There’s much debate on whether a dry food diet or a raw food diet is the healthier option for your dog in terms of providing all the nutrients and managing weight. In reality, there are pros and cons for both types of diet. For example, many experts believe that the consumption of raw food puts dogs at risk of bacterial infection and parasites. At the same time, proponents of the raw food diet believe that a natural diet of raw food ensures more nutrients, and encourages better dental health. When it comes to deciding which is best for your pet, it’s up to you – the owner. So, it’s important to know the facts.
Digestive differences Your dog is domesticated. While in the past, wild dogs had an immune system that was adapted to cope with bacteria and parasites, the digestion of domestic dogs has evolved differently. This means, just like us, dogs can get infections from contaminated raw food.
Balance It easier to control your dog’s weight using dry food – you simply weigh out the correct daily portion. With a raw food diet, it can be tricky to ensure your pet is getting the right balance of nutrition. Most dry food diets have been developed to include all the necessary nutrition.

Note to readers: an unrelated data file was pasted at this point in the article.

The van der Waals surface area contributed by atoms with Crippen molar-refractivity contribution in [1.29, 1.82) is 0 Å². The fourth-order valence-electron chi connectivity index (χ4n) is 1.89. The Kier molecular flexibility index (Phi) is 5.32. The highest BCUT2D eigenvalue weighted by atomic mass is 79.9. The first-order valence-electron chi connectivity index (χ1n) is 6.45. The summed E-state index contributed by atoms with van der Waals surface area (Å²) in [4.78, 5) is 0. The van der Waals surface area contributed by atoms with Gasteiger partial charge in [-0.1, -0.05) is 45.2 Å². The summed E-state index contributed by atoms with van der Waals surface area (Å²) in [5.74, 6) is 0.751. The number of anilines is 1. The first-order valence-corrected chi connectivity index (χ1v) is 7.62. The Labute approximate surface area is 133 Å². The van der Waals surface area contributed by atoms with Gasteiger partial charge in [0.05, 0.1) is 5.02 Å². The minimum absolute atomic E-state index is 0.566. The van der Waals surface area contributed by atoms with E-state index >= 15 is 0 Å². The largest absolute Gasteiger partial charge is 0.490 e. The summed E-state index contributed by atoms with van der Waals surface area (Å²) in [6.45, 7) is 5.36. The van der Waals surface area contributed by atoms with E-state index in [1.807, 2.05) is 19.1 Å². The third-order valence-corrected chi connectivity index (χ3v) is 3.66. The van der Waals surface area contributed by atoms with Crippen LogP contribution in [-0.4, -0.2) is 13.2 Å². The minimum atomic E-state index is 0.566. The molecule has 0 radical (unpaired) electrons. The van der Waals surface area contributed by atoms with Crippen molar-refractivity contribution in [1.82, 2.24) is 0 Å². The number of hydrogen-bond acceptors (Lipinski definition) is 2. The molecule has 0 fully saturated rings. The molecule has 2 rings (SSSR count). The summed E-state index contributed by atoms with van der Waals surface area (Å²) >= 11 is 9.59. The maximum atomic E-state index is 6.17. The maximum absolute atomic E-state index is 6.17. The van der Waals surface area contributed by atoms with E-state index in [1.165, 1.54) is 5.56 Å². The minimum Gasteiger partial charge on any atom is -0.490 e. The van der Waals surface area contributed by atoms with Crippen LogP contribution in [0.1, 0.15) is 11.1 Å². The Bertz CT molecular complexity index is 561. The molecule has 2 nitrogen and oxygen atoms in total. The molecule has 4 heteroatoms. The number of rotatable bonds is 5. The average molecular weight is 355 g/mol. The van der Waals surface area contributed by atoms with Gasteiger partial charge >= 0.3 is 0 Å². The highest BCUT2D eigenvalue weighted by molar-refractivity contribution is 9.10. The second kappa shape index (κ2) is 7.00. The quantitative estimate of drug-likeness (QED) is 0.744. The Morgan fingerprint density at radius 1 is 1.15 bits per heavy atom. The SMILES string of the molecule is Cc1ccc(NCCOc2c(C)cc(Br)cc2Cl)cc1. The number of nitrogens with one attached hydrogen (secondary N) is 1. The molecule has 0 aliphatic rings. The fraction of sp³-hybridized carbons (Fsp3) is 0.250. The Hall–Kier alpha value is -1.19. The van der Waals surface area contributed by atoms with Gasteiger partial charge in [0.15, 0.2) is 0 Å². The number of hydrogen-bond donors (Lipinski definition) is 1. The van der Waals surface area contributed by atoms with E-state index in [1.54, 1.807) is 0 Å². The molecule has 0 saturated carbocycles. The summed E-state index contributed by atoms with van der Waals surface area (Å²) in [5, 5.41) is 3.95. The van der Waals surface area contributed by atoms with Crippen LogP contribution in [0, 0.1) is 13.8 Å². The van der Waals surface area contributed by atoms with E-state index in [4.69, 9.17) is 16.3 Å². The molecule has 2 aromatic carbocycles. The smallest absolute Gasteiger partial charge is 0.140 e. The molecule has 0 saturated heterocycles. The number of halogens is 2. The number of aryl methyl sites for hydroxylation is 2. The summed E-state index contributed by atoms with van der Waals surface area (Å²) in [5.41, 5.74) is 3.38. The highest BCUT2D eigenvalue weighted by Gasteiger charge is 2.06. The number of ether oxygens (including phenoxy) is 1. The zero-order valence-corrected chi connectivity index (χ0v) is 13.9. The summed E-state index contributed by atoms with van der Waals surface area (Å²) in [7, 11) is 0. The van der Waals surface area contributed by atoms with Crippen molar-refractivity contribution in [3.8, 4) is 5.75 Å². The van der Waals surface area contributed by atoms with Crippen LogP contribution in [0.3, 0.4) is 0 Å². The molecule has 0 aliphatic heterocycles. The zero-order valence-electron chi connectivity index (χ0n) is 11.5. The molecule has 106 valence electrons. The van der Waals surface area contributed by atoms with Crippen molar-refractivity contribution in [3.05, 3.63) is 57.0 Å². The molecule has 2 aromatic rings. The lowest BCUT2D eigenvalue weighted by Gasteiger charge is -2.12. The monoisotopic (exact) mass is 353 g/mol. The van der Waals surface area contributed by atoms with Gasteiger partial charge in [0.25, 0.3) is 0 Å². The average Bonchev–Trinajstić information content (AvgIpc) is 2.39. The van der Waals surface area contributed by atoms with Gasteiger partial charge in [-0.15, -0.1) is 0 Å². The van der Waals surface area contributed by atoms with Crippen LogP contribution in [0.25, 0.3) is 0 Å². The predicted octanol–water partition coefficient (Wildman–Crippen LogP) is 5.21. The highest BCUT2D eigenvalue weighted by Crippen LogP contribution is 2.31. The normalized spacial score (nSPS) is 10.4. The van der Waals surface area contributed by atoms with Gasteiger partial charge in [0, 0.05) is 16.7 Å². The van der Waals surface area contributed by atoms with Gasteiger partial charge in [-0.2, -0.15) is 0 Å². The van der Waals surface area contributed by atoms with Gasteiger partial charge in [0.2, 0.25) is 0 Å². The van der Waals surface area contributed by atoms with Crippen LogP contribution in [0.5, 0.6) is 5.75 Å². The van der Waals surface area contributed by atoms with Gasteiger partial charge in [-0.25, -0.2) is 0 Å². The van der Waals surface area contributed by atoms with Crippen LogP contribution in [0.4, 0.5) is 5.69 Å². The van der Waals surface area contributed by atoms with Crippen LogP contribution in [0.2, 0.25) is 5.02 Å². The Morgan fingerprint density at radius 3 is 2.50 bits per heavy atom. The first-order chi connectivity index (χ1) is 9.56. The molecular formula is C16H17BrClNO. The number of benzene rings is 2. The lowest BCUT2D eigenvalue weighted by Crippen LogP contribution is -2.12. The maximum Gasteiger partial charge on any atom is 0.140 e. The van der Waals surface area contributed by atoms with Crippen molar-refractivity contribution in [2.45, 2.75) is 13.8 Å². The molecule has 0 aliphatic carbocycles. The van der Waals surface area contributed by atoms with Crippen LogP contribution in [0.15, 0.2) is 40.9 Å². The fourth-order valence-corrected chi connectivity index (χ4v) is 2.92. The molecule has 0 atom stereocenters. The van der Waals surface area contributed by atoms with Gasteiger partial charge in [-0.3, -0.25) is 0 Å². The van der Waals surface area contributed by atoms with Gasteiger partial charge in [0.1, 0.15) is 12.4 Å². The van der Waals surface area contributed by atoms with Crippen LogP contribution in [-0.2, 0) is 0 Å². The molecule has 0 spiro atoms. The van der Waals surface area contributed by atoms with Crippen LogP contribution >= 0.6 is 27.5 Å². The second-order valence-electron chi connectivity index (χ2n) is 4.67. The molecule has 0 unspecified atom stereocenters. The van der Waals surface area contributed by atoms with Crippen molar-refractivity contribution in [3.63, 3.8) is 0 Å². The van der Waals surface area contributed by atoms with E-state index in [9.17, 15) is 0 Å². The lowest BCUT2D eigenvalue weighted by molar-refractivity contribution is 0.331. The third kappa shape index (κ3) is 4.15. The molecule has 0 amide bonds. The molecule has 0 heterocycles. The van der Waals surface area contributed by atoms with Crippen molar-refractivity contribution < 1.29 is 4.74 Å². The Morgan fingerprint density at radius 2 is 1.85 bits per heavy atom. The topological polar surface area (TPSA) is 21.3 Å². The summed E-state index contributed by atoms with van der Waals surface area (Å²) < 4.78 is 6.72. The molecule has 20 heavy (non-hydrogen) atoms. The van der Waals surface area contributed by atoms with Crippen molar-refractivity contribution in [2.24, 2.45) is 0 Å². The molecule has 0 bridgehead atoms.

Convenience and expense A raw food diet takes time to source and prepare. What’s more, depending on brand and quality, dry food can be significantly cheaper.
Safety Although raw foods come with a risk of bacteria, many commercial dry foods contain additives and preservatives.
Taste Most dogs prefer raw food, so you could be improving your pet’s quality of life by offering ‘real’ food. Dogs are healthier and happier on a fresh, raw food diet.
Understanding what food to pick up for your dog is an important part of being a pet owner. Look for a high quality, digestible, meat-based protein, and grain sources which are whole grains, not glutens or other processed products. Rice and barley are better than corn or wheat. No dog food can possibly be appropriate for every life stage, lifestyle or health condition. Choose wisely and when in doubt consult a veterinarian.